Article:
What is ISBN?

International Standard Book Number (ISBN) is an internationally recognized system whereby code numbers are assigned to books for easy identification and speedy exchange of information among publishers and all segments of the book industry and allied sectors. Specifically, it is a unique and unchangeable code number assigned to one title, one binding, or edition of a published work.

An ISBN is not mandatory and does not convey any form of legal or provide copyright protection on a work. It is essentially a product identifier used by publishers, booksellers, libraries, internet retailers and other supply chain participants for ordering, listing, sales records and stock control purposes. The ISBN identifies the registrant as well as the specific title, edition and format.

What are the Benefits of the ISBN?

  • The ISBN is a unique international identifier for monographic publications; assigning a number replaces the handling of long bibliographic descriptive records, thereby saving time and staff costs and reducing copying errors.

  • Correct use of the ISBN allows different product forms and editions of a book, whether printed or digital, to be differentiated clearly, ensuring that customers receive the version that they require.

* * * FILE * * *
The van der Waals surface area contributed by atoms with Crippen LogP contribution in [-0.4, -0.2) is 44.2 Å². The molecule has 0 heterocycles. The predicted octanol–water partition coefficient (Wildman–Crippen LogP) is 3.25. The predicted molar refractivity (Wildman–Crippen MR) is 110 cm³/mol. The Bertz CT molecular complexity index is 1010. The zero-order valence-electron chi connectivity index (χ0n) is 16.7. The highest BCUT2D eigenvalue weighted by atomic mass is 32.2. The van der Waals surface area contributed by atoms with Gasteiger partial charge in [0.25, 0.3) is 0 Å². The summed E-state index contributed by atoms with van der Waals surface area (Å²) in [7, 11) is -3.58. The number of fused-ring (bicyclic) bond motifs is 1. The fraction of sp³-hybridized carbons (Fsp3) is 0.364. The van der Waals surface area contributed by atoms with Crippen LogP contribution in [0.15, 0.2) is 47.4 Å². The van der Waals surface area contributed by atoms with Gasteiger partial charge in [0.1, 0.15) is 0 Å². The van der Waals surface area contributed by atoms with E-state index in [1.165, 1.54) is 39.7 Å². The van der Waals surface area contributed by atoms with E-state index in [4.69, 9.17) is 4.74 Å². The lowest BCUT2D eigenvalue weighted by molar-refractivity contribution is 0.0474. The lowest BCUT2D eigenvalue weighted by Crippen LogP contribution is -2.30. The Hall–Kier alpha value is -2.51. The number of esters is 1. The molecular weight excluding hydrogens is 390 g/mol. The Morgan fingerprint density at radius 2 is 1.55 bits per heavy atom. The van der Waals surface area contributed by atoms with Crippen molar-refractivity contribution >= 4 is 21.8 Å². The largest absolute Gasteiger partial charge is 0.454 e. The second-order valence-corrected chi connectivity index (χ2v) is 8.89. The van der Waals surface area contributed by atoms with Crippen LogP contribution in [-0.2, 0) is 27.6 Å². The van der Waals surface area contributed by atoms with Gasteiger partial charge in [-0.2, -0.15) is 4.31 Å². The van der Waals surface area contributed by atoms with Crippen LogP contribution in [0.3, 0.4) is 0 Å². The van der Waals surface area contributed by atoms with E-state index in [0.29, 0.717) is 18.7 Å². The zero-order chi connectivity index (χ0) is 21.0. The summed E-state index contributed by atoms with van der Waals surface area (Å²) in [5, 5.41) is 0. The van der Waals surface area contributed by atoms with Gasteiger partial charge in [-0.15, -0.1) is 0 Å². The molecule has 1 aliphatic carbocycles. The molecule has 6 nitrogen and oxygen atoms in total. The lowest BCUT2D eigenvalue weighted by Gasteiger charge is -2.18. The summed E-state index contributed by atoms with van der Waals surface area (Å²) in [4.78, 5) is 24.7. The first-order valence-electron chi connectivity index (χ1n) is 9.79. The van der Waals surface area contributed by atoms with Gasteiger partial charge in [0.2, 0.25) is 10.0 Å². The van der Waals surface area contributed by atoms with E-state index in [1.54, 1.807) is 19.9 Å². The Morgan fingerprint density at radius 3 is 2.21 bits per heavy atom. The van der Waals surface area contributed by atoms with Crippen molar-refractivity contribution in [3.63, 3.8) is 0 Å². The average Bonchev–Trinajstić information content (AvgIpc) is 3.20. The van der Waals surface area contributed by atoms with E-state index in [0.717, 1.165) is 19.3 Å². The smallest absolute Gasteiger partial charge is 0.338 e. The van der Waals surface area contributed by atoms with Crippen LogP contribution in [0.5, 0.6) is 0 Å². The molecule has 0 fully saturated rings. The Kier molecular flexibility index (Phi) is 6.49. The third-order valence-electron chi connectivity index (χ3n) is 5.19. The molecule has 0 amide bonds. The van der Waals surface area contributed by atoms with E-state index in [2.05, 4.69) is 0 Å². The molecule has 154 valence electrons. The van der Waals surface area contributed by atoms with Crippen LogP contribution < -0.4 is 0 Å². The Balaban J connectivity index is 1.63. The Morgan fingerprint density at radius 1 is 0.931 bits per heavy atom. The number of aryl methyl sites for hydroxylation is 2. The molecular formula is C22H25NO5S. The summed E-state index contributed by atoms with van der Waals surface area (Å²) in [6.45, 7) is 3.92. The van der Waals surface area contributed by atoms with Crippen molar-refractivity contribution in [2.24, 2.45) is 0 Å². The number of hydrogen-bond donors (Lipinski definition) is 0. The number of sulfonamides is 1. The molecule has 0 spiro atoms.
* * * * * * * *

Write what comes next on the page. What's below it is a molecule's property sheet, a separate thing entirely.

• The ISBN facilitates compilation and updating of book-trade directories and bibliographic databases, such as books-in-print catalogues. Information on available books can be found easily.

  • Ordering and distribution of books is mainly executed by ISBN; this is a fast and efficient method.

  • The ISBN is machine-readable in the form of a 13-digit EAN-13 bar code. This is fast and avoids mistakes.

  • The ISBN is required for the running of electronic point-of-sale systems in bookshops.

  • Many publishing and supply chain systems are based on ISBN.

  • The accumulation of sales data is done by the ISBN. This enables the varying successes of different product forms and editions of publications to be monitored, as well as enabling comparisons between different subject areas and even different publishing houses.

The national lending right in some countries is based on the ISBN. Such schemes enable authors and illustrators to receive payments proportionate to the number of times that their books are lent out by public libraries.

Examples of types of monographic publications eligible for ISBN are:

  • Printed books and pamphlets (and their various product forms)

  • Braille publications

  • Publications that are not intended by the publisher to be updated regularly or continued indefinitely

  • Audiobooks (talking books) either on a physical carrier or accessible on the Internet for download or streaming

  • Digital publications (e-books) either on physical carriers (such as machine-readable tapes, diskettes, or CD-ROMs) or on the Internet (for download or streaming)